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I was one of the early customers of textdrive (what would now be called a Kickstarter or backer) and had a lovely time as part of that group of people doing fun internet shit. Rest in peace.
posted by odinsdream at 12:34 PM on January 20, 2018


Takes me back to an era that others have articulated so well... the more innocent web, where it wasn't all about shares and likes... where it seemed to be more about real communication.

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posted by greenhornet at 9:51 AM on January 21, 2018


I wrote one of the early plugins for Textpattern, and it also hosted my first blog. Those were good times. I'm really sorry to hear this news.

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posted by fremen at 8:58 PM on January 22, 2018


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This one hurts. It really hurts. I had hoped that Dean's long absence meant that he'd taken shelter from the online world and that I shouldn't disturb that.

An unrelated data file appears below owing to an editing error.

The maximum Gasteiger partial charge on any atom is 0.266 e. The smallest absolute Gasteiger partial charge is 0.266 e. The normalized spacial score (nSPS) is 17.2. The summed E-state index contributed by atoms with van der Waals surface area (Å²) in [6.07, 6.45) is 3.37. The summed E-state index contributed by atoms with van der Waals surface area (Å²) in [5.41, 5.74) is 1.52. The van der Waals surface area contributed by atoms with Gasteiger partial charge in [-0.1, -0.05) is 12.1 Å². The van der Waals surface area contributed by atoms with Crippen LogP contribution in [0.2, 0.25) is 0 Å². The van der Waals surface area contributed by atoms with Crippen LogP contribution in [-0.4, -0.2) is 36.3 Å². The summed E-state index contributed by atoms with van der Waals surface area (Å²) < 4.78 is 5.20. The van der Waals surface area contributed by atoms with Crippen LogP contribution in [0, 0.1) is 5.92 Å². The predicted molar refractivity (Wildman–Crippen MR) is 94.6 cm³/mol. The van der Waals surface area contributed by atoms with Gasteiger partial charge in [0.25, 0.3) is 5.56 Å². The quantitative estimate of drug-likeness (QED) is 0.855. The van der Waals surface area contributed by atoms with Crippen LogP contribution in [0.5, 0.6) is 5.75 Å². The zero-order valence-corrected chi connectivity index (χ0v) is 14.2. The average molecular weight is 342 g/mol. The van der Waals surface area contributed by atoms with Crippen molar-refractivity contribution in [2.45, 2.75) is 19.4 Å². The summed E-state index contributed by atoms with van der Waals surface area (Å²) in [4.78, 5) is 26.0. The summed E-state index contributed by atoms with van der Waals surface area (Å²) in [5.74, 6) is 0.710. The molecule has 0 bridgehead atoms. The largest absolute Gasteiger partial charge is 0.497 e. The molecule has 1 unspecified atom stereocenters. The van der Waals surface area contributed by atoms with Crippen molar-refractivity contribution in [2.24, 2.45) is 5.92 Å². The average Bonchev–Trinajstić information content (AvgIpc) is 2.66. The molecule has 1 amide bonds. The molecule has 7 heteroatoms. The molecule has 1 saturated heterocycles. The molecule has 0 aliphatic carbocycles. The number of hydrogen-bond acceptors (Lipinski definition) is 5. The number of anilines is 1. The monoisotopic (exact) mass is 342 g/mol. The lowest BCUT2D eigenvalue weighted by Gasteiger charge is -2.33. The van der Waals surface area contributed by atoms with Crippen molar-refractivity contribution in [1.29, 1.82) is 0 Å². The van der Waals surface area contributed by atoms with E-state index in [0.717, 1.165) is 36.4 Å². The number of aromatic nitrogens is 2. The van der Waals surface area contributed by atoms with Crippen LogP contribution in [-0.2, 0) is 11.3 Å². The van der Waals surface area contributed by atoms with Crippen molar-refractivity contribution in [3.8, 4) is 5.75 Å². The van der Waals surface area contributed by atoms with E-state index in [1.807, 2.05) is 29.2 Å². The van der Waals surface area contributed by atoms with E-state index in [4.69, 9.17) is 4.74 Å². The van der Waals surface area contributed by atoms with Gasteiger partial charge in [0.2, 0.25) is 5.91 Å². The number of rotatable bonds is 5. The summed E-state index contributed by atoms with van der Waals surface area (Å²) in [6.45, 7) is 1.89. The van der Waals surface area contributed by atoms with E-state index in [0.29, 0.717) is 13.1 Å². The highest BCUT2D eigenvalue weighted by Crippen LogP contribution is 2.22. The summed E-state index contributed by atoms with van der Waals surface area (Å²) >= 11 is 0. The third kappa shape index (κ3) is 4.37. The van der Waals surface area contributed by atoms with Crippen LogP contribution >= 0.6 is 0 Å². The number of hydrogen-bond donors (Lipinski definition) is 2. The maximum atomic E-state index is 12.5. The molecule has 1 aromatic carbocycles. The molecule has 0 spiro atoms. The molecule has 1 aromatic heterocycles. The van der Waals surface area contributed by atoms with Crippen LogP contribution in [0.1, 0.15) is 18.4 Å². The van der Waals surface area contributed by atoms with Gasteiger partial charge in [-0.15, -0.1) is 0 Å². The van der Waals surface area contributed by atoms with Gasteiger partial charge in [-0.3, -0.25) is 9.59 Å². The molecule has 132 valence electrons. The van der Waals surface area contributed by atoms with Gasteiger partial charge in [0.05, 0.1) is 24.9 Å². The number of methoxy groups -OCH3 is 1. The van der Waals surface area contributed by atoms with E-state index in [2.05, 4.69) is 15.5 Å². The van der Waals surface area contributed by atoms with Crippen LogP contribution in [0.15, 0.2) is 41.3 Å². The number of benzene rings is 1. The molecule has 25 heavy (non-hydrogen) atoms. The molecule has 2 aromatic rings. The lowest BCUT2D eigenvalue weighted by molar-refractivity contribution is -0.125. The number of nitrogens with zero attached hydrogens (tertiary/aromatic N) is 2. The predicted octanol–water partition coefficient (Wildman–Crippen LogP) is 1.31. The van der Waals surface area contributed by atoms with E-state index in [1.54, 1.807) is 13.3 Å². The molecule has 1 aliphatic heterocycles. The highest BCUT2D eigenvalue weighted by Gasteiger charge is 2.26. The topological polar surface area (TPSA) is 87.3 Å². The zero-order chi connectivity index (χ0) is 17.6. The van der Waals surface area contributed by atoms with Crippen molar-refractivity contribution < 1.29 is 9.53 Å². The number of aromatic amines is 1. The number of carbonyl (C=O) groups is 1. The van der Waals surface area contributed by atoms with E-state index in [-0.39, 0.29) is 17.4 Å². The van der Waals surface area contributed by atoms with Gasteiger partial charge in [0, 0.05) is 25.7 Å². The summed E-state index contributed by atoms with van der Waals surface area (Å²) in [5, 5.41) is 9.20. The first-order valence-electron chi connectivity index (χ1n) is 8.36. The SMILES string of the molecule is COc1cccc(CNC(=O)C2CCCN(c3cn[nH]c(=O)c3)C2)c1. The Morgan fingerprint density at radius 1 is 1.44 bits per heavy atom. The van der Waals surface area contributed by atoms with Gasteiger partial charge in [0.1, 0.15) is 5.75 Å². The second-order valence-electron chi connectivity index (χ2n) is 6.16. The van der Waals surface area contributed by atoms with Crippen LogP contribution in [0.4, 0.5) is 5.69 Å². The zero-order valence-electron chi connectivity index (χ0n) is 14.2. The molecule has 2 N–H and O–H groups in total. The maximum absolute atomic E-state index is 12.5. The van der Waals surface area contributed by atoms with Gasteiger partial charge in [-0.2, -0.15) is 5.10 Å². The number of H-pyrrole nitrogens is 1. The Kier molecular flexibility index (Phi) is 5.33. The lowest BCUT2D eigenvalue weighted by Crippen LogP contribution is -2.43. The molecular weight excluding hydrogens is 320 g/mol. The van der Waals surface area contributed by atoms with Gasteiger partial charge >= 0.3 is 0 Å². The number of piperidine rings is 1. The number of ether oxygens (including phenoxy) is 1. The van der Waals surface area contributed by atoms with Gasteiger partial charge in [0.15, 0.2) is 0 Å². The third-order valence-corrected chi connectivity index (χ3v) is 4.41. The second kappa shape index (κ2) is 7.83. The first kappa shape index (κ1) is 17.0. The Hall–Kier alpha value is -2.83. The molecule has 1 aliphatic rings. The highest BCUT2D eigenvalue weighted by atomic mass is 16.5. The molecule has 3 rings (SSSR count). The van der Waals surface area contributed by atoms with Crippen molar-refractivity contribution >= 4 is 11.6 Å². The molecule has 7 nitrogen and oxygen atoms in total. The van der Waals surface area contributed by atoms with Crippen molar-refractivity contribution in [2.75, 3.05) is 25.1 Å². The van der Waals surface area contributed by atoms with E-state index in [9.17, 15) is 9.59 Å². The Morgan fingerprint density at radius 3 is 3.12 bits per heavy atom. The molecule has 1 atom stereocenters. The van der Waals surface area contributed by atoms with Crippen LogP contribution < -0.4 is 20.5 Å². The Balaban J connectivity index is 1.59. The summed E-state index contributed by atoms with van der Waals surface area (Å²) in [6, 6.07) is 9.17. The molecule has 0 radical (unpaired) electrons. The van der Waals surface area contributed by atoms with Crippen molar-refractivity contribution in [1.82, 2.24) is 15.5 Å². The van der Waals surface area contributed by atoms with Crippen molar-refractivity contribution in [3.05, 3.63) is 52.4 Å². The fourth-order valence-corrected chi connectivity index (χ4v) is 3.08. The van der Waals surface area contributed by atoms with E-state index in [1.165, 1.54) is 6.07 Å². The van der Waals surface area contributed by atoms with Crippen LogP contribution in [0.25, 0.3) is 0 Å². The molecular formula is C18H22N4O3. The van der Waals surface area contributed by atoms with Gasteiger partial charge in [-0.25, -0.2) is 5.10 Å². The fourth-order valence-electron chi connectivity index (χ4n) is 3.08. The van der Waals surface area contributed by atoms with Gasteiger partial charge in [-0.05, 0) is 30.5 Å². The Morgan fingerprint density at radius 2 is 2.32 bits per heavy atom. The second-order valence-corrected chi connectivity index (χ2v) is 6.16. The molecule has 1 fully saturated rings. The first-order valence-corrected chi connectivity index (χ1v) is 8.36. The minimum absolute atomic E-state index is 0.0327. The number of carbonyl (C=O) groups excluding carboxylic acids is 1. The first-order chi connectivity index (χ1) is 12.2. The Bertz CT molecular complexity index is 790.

Textism wasn't "early web", but it was "old web". It was part of the transition from personal websites to blogs, before blogs themselves changed post-9/11. It was a space where you did your daily rounds of other people's websites hoping for an update but not being impatient if there wasn't one, because people were writing for the now but also for the archives, creating a body of work out of a work-in-progress. There are not many places online like that today.

As Kadin2048 says, there was a distinct "web culture", and a feeling that you could make connections and expose yourself without being burned. Or as Erin Kissane put it: "The old web had plenty wrong with it, mostly having to do with lack of access for so many people, but there was a fertile space for uncommodifiable weirdos that I will probably miss for the rest of my life."

And I think about Textdrive, which began as an attempt to do shared hosting that didn't suck, was hugely important for a lot of Web 2.0 development (especially Ruby on Rails) by supporting its new frameworks, got bought out by Joyent, then Joyent went big on the cloud, then... I don't know. I don't presume to know. It just slipped away.
posted by holgate at 9:26 AM on January 23, 2018 [2 favorites]